• Desolder all 12 of the motor wires that connect to the drones mother boards.

    • DO NOT cut the cables with wire cutters—they are enameled wire and are a pain in the butt to solder back together and have them still work. Do yourself a favor and just desolder them from the board.

    • For reassembly, note the order of the cables. While the drone is upside down, black is the top wire, grey is middle, and white is bottom.

    Would heat shrinking the wires back together if you cut them be better than soldering?

    Justin White - Antwort

    If you cut the wires you should twist and solder them back together to insure you have a good and strong connection. Heat shrink is what you use to cover that connection instead of using something like electrical tape. So what you do is put on a small piece of heat shrink on the wire first, then solder the wire together, then slide the heat shrink tube over the joint, and then you hit it with some heat to shrink the tubing over the connection.

    GotMac -

  21. Using a T8 screw driver, remove the four screws that mount the battery bay and brains from the upper shell. Carefully remove the brains out of the upper shell. Carefully remove the brains out of the upper shell.
    • Using a T8 screw driver, remove the four screws that mount the battery bay and brains from the upper shell.

    • Carefully remove the brains out of the upper shell.

  22. Carefully peel the shielding sticker from the upper shell. Note that you can't remove it all the way until you remove three screws. Using a Phillips #000 driver, remove the three screws that are mounting the board to the upper drone shell.
    • Carefully peel the shielding sticker from the upper shell. Note that you can't remove it all the way until you remove three screws.

    • Using a Phillips #000 driver, remove the three screws that are mounting the board to the upper drone shell.

  23. Carefully pry off the screw covers on the legs that are attached to the lower shell. Using a T6 screwdriver, remove the two screws.  Repeat on all four corners. Take note on where you are removing the cables from, and install them in the new lower shell in the same way you found them.
    • Carefully pry off the screw covers on the legs that are attached to the lower shell.

    • Using a T6 screwdriver, remove the two screws. Repeat on all four corners.

    • Take note on where you are removing the cables from, and install them in the new lower shell in the same way you found them.

Abschluss

To reassemble your device, follow these instructions in reverse order.

27 weitere Nutzer haben diese Anleitung absolviert.

GotMac

Mitglied seit: 16.08.2013

1.109 Reputation

2 Anleitungen geschrieben

**Note that if you crashed your drone and are replacing the body shell, there may be more problems with your drone internally. I replaced my drone shell and kept getting ESC status errors when I would try and take off. I had to send my drone in to DJI to have them fix it. They ended up replacing three of the motors (they were a bit stiff to turn so I wasn't surprised), the ESC board (left), and the left and right landing gear modules. That all cost me $215 USD which was mostly for the two hours of labor, the parts were cheap.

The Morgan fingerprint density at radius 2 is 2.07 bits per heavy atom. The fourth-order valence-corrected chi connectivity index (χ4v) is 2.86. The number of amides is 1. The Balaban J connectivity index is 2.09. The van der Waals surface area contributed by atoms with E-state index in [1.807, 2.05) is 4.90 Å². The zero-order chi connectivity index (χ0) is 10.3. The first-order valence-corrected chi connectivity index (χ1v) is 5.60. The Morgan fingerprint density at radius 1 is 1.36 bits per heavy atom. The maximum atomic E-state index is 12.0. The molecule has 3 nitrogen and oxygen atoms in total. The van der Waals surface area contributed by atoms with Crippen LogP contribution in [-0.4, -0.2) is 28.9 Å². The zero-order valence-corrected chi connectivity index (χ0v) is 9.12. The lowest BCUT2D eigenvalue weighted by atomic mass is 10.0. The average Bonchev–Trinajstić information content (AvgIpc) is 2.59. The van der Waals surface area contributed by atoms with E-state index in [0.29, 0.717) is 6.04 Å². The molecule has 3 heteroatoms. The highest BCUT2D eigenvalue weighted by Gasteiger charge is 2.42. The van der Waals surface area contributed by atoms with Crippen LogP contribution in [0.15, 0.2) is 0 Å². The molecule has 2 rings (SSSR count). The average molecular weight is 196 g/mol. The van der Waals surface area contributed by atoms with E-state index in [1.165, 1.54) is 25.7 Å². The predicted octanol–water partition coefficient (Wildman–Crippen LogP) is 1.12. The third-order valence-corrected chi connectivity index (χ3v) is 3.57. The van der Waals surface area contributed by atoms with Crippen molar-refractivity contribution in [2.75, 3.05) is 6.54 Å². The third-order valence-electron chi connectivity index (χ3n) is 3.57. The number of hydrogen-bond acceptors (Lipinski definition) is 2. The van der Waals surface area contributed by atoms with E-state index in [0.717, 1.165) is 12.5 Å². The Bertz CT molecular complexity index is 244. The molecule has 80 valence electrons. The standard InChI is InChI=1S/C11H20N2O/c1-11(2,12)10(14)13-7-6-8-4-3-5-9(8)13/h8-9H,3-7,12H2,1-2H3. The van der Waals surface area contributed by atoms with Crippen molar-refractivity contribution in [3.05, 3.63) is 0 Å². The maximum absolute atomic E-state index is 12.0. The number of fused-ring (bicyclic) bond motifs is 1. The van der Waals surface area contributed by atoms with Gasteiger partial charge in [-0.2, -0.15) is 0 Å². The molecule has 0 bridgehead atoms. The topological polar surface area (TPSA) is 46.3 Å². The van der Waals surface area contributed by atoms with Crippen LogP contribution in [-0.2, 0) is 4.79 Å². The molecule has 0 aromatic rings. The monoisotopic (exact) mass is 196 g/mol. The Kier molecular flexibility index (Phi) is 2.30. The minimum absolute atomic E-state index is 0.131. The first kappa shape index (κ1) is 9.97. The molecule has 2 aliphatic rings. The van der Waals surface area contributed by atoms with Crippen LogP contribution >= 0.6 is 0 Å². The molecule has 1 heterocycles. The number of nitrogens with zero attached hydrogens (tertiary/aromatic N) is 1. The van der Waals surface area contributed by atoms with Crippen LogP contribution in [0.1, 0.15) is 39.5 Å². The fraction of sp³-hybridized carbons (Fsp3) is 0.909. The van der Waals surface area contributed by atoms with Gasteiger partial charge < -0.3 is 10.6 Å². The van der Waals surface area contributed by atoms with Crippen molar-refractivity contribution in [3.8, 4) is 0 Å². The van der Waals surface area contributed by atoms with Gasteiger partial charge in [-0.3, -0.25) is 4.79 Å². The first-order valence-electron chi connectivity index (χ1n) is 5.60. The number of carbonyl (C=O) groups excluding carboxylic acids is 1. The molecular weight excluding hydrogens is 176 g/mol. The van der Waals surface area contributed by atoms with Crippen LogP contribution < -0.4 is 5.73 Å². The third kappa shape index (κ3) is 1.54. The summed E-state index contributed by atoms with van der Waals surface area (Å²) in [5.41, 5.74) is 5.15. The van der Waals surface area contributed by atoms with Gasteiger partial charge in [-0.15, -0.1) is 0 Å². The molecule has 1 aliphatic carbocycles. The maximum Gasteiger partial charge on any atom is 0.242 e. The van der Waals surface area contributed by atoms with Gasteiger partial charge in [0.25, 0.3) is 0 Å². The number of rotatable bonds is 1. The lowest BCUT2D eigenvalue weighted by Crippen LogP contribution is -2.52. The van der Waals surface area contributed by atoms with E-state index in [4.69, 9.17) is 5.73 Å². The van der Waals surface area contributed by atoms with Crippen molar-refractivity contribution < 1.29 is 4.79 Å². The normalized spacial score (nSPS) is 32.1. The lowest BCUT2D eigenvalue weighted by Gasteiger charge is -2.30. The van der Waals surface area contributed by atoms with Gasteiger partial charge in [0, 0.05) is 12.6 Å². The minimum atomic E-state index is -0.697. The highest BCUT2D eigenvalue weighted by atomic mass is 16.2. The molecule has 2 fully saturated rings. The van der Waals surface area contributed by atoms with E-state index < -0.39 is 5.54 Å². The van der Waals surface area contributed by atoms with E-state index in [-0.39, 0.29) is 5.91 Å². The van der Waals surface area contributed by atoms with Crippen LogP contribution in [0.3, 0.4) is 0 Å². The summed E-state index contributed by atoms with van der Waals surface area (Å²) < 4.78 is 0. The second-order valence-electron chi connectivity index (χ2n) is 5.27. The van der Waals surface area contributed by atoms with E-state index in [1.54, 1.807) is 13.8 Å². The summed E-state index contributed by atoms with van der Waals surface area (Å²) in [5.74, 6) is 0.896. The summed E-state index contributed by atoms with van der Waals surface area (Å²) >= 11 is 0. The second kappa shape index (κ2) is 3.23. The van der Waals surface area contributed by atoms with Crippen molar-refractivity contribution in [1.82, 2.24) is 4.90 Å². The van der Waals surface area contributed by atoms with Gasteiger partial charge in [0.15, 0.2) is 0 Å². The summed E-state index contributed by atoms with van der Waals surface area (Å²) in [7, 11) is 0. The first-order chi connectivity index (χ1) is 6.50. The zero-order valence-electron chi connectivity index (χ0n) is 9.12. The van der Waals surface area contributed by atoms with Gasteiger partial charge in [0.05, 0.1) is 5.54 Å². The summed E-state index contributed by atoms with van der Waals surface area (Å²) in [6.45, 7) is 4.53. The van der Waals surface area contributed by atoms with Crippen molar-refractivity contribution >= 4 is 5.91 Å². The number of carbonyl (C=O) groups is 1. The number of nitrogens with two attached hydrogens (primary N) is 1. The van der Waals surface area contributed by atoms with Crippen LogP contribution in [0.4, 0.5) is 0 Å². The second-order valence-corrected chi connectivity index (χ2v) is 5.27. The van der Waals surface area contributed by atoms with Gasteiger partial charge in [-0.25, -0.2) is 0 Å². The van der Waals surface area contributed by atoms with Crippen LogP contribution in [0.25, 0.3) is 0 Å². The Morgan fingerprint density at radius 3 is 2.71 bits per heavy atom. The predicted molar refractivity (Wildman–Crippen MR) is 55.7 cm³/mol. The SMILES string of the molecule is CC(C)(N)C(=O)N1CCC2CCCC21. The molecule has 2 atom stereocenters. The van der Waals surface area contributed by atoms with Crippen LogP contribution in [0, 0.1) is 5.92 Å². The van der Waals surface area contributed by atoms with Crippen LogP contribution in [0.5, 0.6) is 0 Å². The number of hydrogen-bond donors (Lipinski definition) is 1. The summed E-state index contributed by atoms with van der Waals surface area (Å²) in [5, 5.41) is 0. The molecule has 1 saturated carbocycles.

GotMac - Antwort

hreat guide but why do you need the heat Gun/shrink?? I'd add a glue gun to secure the motor wires in the arms again...

john racovelli - Antwort

Yeah sorry about that @wahoo66, I've removed them from the guide now but I had them in there because I made the mistake of cutting the motor wires instead of just unsoldering them so I used heat shrink tubing and a hot air gun on mine but I don't recommend people doing what I did.

GotMac -

Great guide thanks or putting it together, it helped me transplant my P4 to a new shell.

To note #22 my landing gear actually had T6 screws not phillips.

Thanks again.

julio Benitez - Antwort

Thank you Julio! I’ve just corrected this to saying T6. I’m glad this guide was helpful for you.

GotMac -

I tried changing a landing strut on my P4 and completely screwed it up. I didn’t scrape enough Locktite off the connector and ruined the plug. I won’t tell you the nightmare it was to fix my screw up. I have an AA in digital electronics with a ton of soldering experience and am thinking about repairing DJI drones. I am wondering where I can get manuals or other ways to learn how to fix these. This video is perfect.;

katrapper - Antwort

Hello katrapper, I actually made this guide myself from scratch so I don’t know where else you can get guides other than Google and YouTube. This is actually the only drone guide I’ve ever made. So if you do end up getting into fixing drones, please make some guides and share them with the community.

GotMac -

More than a comment it is a Question I want to pose. I cracked the middel shell of my Phnatom 4. Upper shell and gimbal assembly are intect . So I imagine that to replace the middel shell only I Need to do all the steps up to step 16, then skip steps 17,18,19,20 and 21 . I am Right? Thanks!

Juan Gonzalez - Antwort

If by middel shell you mean the upper shell with the shielding sticker in step 21, yes, you can skip all the other steps and just replace the upper shell. Which would be relatively easy since you wouldn’t have to unsolder any of the propellers to remove the lower shell. However you may not be able to buy just the upper shell and may have to buy the bottom as well, you can look around.

GotMac -

Anyone in Iowa United States know someone I could get in contact with so I don’t have to send mine into DJI?

koppj92 - Antwort

To be honest DJI was really good. They were fast and affordable. And I got a brand new drone out of it but only paid for a few parts.

GotMac -

This guide just raised my confidence to 99% on repairing my Phantom 4 Pro! Thanks!!!!

Larry Sorensen - Antwort

Great guide I followed this step by step. But I am getting ESC errors on all four motors. I think my soldering onto the ESC board may not be great. also had to replace the legs and antennas as one of the sensors broke from the circuit board. Any ideas as to how to trouble shoot ESC No1-4 errors?

Darren Patterson - Antwort

The ESC errors are a tricky one. I was not able to repair mine and ended up sending my drone in to DJI for repair. They ended up raplacing my motors and the left ESC chip. I would honestly just recommend sending it into DJI for repair. I think the only way to fix the ESC error is to have them replace the board. They actually just sent me back a new drone entirely and only charged me for the new case and some labour. I was really satisfied with their service.

GotMac -